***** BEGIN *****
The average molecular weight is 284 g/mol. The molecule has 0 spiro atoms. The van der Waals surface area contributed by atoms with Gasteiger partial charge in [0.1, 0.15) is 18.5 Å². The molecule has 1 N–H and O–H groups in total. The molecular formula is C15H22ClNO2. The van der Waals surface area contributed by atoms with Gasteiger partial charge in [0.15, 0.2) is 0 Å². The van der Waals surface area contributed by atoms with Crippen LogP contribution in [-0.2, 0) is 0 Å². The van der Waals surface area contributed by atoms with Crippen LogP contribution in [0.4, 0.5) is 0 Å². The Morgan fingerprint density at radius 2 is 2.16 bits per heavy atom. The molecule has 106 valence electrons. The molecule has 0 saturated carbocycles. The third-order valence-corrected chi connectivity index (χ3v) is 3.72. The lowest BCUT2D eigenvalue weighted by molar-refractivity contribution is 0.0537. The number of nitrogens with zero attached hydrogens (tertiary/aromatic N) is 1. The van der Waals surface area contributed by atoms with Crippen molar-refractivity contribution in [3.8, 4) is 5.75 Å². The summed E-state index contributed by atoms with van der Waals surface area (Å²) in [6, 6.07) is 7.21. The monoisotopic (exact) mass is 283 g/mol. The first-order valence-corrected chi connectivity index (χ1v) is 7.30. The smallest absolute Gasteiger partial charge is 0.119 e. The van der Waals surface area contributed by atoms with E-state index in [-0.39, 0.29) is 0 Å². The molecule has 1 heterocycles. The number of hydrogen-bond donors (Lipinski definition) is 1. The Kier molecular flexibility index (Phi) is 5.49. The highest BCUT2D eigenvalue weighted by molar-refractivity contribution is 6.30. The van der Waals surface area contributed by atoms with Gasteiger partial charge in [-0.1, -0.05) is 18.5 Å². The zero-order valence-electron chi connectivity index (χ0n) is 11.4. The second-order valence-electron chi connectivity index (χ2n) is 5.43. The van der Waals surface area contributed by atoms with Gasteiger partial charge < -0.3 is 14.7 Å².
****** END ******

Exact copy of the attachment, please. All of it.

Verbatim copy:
The average molecular weight is 284 g/mol. The molecule has 0 spiro atoms. The van der Waals surface area contributed by atoms with Gasteiger partial charge in [0.1, 0.15) is 18.5 Å². The molecule has 1 N–H and O–H groups in total. The molecular formula is C15H22ClNO2. The van der Waals surface area contributed by atoms with Gasteiger partial charge in [0.15, 0.2) is 0 Å². The van der Waals surface area contributed by atoms with Crippen LogP contribution in [-0.2, 0) is 0 Å². The van der Waals surface area contributed by atoms with Crippen LogP contribution in [0.4, 0.5) is 0 Å². The Morgan fingerprint density at radius 2 is 2.16 bits per heavy atom. The molecule has 106 valence electrons. The molecule has 0 saturated carbocycles. The third-order valence-corrected chi connectivity index (χ3v) is 3.72. The lowest BCUT2D eigenvalue weighted by molar-refractivity contribution is 0.0537. The number of nitrogens with zero attached hydrogens (tertiary/aromatic N) is 1. The van der Waals surface area contributed by atoms with Crippen molar-refractivity contribution in [3.8, 4) is 5.75 Å². The summed E-state index contributed by atoms with van der Waals surface area (Å²) in [6, 6.07) is 7.21. The monoisotopic (exact) mass is 283 g/mol. The first-order valence-corrected chi connectivity index (χ1v) is 7.30. The smallest absolute Gasteiger partial charge is 0.119 e. The van der Waals surface area contributed by atoms with E-state index in [-0.39, 0.29) is 0 Å². The molecule has 1 heterocycles. The number of hydrogen-bond donors (Lipinski definition) is 1. The Kier molecular flexibility index (Phi) is 5.49. The highest BCUT2D eigenvalue weighted by molar-refractivity contribution is 6.30. The van der Waals surface area contributed by atoms with Gasteiger partial charge in [-0.1, -0.05) is 18.5 Å². The zero-order valence-electron chi connectivity index (χ0n) is 11.4. The second-order valence-electron chi connectivity index (χ2n) is 5.43. The van der Waals surface area contributed by atoms with Gasteiger partial charge < -0.3 is 14.7 Å².